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Let $G$ be a group and let $V$ be a complex vector space which is a representation of $G$. Let's write the (left) action of $g\in G$ on $v\in V$ as $gv$.

The dual vector space of $V$ is the set of linear maps from $V$ to $\mathbb{C}$, and is written as $V^*$. I'll use the notation $(\phi,v)$ to mean $\phi(v)$ if $\phi\in V^*$ and $v\in V$.

The dual representation of $V$ is defined to be the vector space $V^*$ with the (right) $G$-action $(\phi g,v):=(\phi,gv)$ for $\phi\in V^*$, $v\in V$ and $g\in G$.

A representation of $G$ is irreducible if the only $G$-invariant subspaces are the zero subspace or the whole vector space.

I can show that if $V^*$ is an irreducible representation, then so is $V$. Indeed, if $W$ is a $G$-invariant subspace of $V$ then its annihilator $W^\perp=\{\phi\in V^*\colon w\in W\implies (\phi,w)=0\}$ is a $G$-invariant subspace of $V^*$, so either $W^\perp=V^*$, which clearly implies $W=0$, or $W^\perp=0$, which (by fiddling around with a Hamel basis) yields $W=V$.

Does the converse hold? That is, if $V$ is irreducible, must $V^*$ also be irreducible?

If $\dim V<\infty$ then $V^{**}$ is equivalent to $V$, so the answer is yes in this case. But I don't know what happens if $\dim V=\infty$.

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If $G$ acts from the left on $V$, doesn't it act from the right on $V^*$? –  Rasmus Jul 6 '11 at 18:26
    
I made the title more informative. Feel free to roll-back if you don't like it. –  Rasmus Jul 6 '11 at 18:29
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@Rasmus: That depends on your conventions: you can use the antihomomorphism $g \mapsto g^{-1}$ to turn the right action into a left one (and vice versa). –  t.b. Jul 6 '11 at 18:33
    
@Rasmus: yes, it does seem to act from the right! I'll change the notation... but the question still seems to make sense, and be interesting. –  irrep Jul 6 '11 at 18:34
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up vote 21 down vote accepted

No. Let $G = S_{\infty}$ denote the group of permutations of $\mathbb{N}$ which fix all but finitely many elements. $G$ is countable, so any irreducible representation has at most countable dimension. $G$ has a countable-dimensional irreducible representation $V$ given by the subspace of $\bigoplus_{i=1}^{\infty} \mathbb{C}$ of sequences adding to $0$, and $V^{\ast}$ is of uncountable dimension, so cannot be irreducible. (Explicitly, there is an obvious bilinear pairing on $V$ giving $V^{\ast}$ a proper invariant subspace isomorphic to $V$.)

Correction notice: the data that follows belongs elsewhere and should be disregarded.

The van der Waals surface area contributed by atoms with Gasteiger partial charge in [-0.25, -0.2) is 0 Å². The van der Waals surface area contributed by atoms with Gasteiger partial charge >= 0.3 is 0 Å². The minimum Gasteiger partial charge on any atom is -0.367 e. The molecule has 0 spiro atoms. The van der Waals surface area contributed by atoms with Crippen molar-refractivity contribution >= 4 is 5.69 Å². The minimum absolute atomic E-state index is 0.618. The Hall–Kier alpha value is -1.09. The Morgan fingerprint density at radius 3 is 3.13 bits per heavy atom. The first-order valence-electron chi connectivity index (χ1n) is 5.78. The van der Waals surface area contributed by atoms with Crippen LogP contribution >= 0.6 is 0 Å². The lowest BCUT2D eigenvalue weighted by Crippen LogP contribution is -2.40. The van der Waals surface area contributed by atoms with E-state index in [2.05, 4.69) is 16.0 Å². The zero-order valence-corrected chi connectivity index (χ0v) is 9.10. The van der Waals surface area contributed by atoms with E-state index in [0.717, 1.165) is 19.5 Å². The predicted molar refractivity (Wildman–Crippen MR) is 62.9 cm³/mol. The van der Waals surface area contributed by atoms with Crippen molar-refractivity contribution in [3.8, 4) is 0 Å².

Edit: Here's a cute non-constructive argument. Suppose that $G$ has an infinite-dimensional irreducible representation $V$. If $V^{\ast}$ is reducible, we're done. Otherwise, $V$ is a proper invariant subspace of $V^{\ast \ast}$ (at least given the axiom of choice), so $V^{\ast}$ is an irreducible representation whose dual is not irreducible.

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Nice counter-example! I'm going to remember this one. –  David Speyer Jul 6 '11 at 19:36
    
@David: I think the second argument I just came up with is cuter, though. –  Qiaochu Yuan Jul 6 '11 at 19:43
    
This is indeed really nice. Maybe the most obvious example of a group with an infinite-dimensional irreducible representation is obtained by taking $G = \operatorname{GL}(V)$ for any infinite-dimensional vector space $V$? –  Pete L. Clark Jul 6 '11 at 21:40
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@paul: can you define topological and algebraic irreducibility for me? Using the definitions I have in my head, it seems that algebraic irreducibility is a priori a stronger, not a weaker, condition... –  Qiaochu Yuan Jul 6 '11 at 21:55
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Answering my own comment above: $V$ is irreducible because it is spanned by the set $G(1,-1,0,0,\dots)$, and if $v\in V$ with $v\ne0$, say $v=(v_1,\dots,v_n,0,0\dots)$ then by applying an element of $G$ you can arrange that $v_1\ne v_n$. Then if $g$ is the $n$-cycle $g=(1,2,\dots,n)$ and $h=(1,2)g^{-1}$, I think that $(v_1-v_n)^{-1}(e+g+g^2+\dots+g^{n-2}+h)v = (1,-1,0,0,\dots)$, hence the smallest invariant subspace containing $v$ is $V$. –  irrep Jul 7 '11 at 12:20
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